Newbie from Qt Land

I’ve been a long time Qt user working on internet collaboration tools, featuring audio/video conferencing, application sharing, content sharing, plus other fun stuff. Just happened across this site the other day and was both surprised, that I had never heard of it, and quite impressed, with just how much stuff could be produced by a “one man show”. So, anyway, just taking a cursory look and I did have a couple “getting started questions”:

  1. Real Qt support for mobile is just starting to be made available in the upcoming 5.1 release, so it would appear that JUCE is quite a bit ahead on this front. I can see that Android is the newer JUCE platform with iOS being more established. Could you identify reference applications (especially with live audio/video handling), actually released to either store, that could help us to evaluate the overall maturity of the toolkit on mobile?

  2. Saw a few posts regarding “integration of native iOS components” and also would have a requirement for the reverse of that “integrating toolkit components, including GUI, into a native application”. Could you comment on the current capabilities, or plans, for iOS and/or Android?

  3. Also saw a couple posts regarding performance concerns on mobile devices - are these still outstanding issues, or have they been resolved? From a UI perspective, we’re very sensitive to transition response times and really want to see that “instant POP effect without visual artifacts”, so, what would the current expectation be in this area, across platforms?

  4. Looks like JUCE is quite grounded in audio, with a strong emphasis on music/sound production. However, from a VOIP perspective, there doesn’t seem to be as much focus. Is there support for acoustic echo cancellation (I was unable to find it)? And, most of the code that we deal with (e.g. WebRTC) very much favors fixed point PCM samples (lightest overhead for building an efficient network stack), as opposed to floating point samples (I’m guessing that the music folks prefer this format). Again, forgive me if I’ve just overlooked something, but I couldn’t see any way to request integer samples, and to avoid any translations to floating point end-to-end (a primary goal for us)?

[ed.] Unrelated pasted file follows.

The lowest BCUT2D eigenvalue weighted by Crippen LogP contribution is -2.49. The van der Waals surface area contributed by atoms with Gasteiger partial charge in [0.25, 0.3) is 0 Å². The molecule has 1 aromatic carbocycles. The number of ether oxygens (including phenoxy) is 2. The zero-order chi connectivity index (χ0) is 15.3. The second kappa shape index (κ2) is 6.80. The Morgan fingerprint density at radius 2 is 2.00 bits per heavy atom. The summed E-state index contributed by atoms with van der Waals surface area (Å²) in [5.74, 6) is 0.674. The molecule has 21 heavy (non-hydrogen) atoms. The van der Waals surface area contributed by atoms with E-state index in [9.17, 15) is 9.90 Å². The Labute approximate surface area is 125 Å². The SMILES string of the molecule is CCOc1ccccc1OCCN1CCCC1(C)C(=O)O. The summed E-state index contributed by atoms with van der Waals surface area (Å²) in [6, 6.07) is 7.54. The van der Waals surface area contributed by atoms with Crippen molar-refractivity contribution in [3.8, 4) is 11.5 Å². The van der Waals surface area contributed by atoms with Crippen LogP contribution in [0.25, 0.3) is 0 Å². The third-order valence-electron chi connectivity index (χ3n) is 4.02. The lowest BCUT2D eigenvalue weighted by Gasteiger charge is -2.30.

And, of course, I realize that noobster votes, especially those using other toolkits, don’t likely count for much, but I’ll throw out a couple opinions anyway.

  1. Core features vs. fancy gui builders - definitely core features. For instance, we have a team of very experienced, cross-platform Qt developers, and we rarely, if ever, use QtCreator, and we do not use the GUI builders for any of our layouts - in our opinion, MSDEV is just too good. Most of our work is done on windows, and then, based on the quality of our multi-platform toolkits, the work on other platforms is mostly left to handling corner cases. The whole GUI builder thing is highly over-rated, as it’s just not that difficult to code up precise layouts - without as much of the “RPG syndrome” that automated tools tend to introduce.

  2. All powerful build production environments vs. headers/libraries - of course, fully encapsulated static libraries. We would clearly think of JUCE as a sub-component on most platforms, as opposed to the master application component. So, in my opinion, it would be a big mistake to get too locked up into the whole IntroJucer/ProJucer concepts - which may actually impede the progress of those that would consume this as just one piece of a larger system, and may be selecting very different - and perhaps even way less cool - build production processes to smash everything together. I can integrate a static library into any environment and already consume several major libraries in just that way (fully avoiding extensive interaction with whatever build process they might think is pure magic) - so, for me, I definitely see some very nifty things in the JUCE library, but I don’t have a need for another development process/structure…


I agree that having IntroJucer and/or ProJucer required for practical development is a serious impediment to a lot of environments where there is already a well established and inflexible build process.

However, when it comes to integration JUCE’s “unity build” module structure is by far the easiest of all the choices, including the static library. Even without IntroJucer it is a trivial matter to add the handful (less than 13) of .cpp files to your existing project or Makefile. They don’t need any additional compiler settings or dependencies except for optional include paths for the Steinberg SDK or similar things. This is a lot better than having a static library.